Needless to say, things are different these days. Most kids who leave for college look like they just robbed Best Buy and the Apple store. But more important than the devices they bring with them is the way kids and parents have come to depend on those devices for round-the-clock portable communication with each other. Moms can check up on their children by cell phone, by email, by calling professors, Skyping, Facebooking, logging on to school grade systems. And rather than look for their own answers, kids can contact moms and dads so easily for any kind of question imaginable.
Let’s look at some of the findings from the group studied by Hofer and Moore in The iConnected Parent:
- On average, students and parents communicated with each other 13.4 times per week; the students were initiating the contact almost as frequently as the parents. (To put that in perspective, that’s almost twice a day, every day of the week. For some, it was even more often.)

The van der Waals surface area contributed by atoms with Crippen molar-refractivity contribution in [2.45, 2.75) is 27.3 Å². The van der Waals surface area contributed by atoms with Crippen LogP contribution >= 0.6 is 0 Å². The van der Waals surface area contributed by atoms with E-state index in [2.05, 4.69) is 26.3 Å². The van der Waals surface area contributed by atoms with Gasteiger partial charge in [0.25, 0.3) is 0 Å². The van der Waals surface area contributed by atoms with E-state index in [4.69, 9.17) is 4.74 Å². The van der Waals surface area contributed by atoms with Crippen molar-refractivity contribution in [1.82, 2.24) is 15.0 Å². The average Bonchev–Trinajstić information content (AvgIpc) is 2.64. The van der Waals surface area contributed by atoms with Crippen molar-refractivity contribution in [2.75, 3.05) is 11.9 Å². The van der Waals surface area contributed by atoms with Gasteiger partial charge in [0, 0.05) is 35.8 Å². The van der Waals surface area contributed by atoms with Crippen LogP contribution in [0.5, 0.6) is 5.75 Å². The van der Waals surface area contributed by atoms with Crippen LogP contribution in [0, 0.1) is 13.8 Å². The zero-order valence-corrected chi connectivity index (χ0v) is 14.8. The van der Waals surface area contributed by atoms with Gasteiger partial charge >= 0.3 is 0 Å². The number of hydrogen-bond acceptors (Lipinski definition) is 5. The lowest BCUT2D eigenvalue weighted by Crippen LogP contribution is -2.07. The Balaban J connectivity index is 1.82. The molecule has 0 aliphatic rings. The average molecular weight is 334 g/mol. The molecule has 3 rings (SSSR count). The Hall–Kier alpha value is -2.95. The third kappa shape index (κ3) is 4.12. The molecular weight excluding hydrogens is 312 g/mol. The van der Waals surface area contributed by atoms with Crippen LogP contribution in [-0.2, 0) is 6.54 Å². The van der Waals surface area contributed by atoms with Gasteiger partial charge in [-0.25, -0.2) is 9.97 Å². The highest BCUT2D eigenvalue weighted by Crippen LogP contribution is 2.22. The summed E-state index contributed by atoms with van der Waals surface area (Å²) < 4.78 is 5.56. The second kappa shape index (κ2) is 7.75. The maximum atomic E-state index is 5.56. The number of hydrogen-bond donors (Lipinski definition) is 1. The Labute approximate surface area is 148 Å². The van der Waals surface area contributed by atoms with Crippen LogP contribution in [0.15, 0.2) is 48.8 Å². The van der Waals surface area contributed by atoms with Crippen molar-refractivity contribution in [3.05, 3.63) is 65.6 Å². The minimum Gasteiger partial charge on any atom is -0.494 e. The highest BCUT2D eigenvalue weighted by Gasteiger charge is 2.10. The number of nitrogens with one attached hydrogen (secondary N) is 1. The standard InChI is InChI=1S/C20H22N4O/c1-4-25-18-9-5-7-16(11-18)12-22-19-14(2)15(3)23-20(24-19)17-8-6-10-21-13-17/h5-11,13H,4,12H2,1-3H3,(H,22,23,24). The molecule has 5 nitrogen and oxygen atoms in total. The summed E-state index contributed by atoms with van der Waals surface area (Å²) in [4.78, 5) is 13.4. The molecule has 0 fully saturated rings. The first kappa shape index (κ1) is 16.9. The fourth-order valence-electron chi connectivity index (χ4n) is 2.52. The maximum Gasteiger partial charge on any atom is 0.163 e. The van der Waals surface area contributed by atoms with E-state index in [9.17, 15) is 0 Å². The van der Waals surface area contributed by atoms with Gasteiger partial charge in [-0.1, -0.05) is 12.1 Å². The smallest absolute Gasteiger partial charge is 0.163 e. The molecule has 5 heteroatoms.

- Conversations were mostly between kids and their moms, and this did not vary by socioeconomic status or other variables. (It’s interesting to note, though, that almost a quarter of the research group indicated they’d like more contact with their fathers.)
After I read these statistics, two questions came to mind immediately. First, what on Earth are they communicating about every day? And second, is it a badthing for kids to be so in touch with their parents?
Hofer and Moore looked at these questions as well, and they found there was an apparent link between how often students and parents communicated, what they talked about, and how the students felt about their control over their lives away from home. In an online interview with Inside Higher Ed on September 10 of this year, Hofer explained: